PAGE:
- Another thought I had for dragons is to give them "teeth" like a placoderm, e.g. Dunkleosteus. See, the reason birds lost their teeth, and replaced them with beaks, is that teeth are heavy. A placoderm does not, exactly, have teeth, but the cutting plates it uses instead make a shape much like the teeth of a carnivorous mammal, and if made of horn (I think those of the actual placoderms were just bone and maybe enamel) would be as light as a beak.
So my dragons have chameleon pupils in eyes otherwise like those of a raptor, placoderm mouths—and the short face that goes with it—and Archaeopteryx wings, except with weird scale-feathers (I'm calling them "plates"). They use their wing-hands for manipulation; their other four feet are, I think, like those of a wolverine or (other) marten, with semi-retractable claws. I kinda wanted them to have a head-shape like a blunt-nosed shark, like tiger or bull sharks, but it would look goofy.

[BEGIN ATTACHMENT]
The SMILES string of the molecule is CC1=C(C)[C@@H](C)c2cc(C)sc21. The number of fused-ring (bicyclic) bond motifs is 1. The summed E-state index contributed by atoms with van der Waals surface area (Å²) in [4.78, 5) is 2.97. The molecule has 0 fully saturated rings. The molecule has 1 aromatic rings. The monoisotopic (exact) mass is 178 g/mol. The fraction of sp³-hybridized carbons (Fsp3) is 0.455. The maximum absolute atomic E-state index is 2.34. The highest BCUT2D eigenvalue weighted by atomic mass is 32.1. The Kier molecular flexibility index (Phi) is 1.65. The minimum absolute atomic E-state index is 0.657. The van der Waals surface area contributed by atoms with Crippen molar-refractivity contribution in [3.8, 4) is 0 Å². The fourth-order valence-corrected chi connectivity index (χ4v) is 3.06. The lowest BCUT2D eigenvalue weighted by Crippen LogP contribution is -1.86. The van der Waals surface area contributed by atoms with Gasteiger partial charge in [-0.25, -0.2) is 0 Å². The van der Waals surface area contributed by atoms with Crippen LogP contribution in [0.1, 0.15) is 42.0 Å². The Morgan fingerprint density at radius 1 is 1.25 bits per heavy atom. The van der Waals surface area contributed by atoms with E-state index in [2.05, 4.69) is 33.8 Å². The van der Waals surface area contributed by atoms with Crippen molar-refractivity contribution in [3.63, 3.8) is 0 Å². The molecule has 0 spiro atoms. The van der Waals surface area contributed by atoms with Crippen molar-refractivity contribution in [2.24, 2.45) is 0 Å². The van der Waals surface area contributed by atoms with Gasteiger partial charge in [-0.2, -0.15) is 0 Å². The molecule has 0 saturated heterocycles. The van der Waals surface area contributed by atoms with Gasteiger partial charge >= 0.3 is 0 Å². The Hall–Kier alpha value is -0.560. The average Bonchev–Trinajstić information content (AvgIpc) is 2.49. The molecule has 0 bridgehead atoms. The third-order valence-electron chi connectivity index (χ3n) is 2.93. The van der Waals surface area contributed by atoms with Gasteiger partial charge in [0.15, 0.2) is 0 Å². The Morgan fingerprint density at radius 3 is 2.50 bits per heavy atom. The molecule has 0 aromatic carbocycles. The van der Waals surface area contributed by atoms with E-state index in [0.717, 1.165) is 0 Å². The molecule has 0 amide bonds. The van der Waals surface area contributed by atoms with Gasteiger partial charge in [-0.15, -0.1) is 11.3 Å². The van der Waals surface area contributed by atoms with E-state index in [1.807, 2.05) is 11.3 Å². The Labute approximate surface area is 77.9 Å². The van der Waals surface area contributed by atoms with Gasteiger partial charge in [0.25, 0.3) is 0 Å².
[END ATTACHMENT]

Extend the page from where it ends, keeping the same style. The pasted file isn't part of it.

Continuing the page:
- Was worried that elf swords, being a single leaf, gripped by the stem, would be dangerous to stab with, since you need a guard for that (though a shashka appears not to really need one—it's better for stabbing than most other sabers), and I couldn't think of a cool way to do one. Realized, though, if you put a cloth loop at the top of the hilt, where the guard would go, you can stick one finger through that and it'll keep your hand from sliding too far forward. (I'd already decided they wrap the hilt in cloth, made from the bark of the same tree the blade comes from.)
Decided you maintain an elven, dwarven, or gnomish weapon (which are made from leaves, coralline algae, and fungi, respectively) by rubbing it with a nutrient-rich oil—because they're alive. Among other things, this lets them resist nonmagical rust without any other maintenance, by metabolizing the air away from the metallic portions of the weapon, like how some plants with nitrogen-fixing root nodules have hemoglobin, for keeping oxygen away from their symbiotic cyanobacteria. (Though even if they weren't alive, oiling the weapon regularly would probably prevent rust…)